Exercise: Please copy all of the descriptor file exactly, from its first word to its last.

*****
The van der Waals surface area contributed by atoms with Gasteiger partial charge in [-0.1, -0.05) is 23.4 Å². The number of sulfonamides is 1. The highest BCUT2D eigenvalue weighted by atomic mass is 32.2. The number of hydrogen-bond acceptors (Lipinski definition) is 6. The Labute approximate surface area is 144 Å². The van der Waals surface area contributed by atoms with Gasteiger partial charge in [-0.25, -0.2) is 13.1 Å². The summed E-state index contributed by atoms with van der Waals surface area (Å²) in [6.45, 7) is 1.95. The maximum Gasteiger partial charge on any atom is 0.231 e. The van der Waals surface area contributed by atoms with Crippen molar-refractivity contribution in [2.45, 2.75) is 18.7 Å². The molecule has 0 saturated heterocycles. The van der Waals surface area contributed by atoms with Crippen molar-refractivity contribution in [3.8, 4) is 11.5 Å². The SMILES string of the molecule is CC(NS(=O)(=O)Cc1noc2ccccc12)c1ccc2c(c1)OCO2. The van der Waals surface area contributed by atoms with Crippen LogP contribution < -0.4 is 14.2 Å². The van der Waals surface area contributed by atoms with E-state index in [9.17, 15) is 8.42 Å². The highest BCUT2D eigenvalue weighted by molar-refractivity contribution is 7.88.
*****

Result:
The van der Waals surface area contributed by atoms with Gasteiger partial charge in [-0.1, -0.05) is 23.4 Å². The number of sulfonamides is 1. The highest BCUT2D eigenvalue weighted by atomic mass is 32.2. The number of hydrogen-bond acceptors (Lipinski definition) is 6. The Labute approximate surface area is 144 Å². The van der Waals surface area contributed by atoms with Gasteiger partial charge in [-0.25, -0.2) is 13.1 Å². The summed E-state index contributed by atoms with van der Waals surface area (Å²) in [6.45, 7) is 1.95. The maximum Gasteiger partial charge on any atom is 0.231 e. The van der Waals surface area contributed by atoms with Crippen molar-refractivity contribution in [2.45, 2.75) is 18.7 Å². The molecule has 0 saturated heterocycles. The van der Waals surface area contributed by atoms with Crippen molar-refractivity contribution in [3.8, 4) is 11.5 Å². The SMILES string of the molecule is CC(NS(=O)(=O)Cc1noc2ccccc12)c1ccc2c(c1)OCO2. The van der Waals surface area contributed by atoms with Crippen LogP contribution < -0.4 is 14.2 Å². The van der Waals surface area contributed by atoms with E-state index in [9.17, 15) is 8.42 Å². The highest BCUT2D eigenvalue weighted by molar-refractivity contribution is 7.88.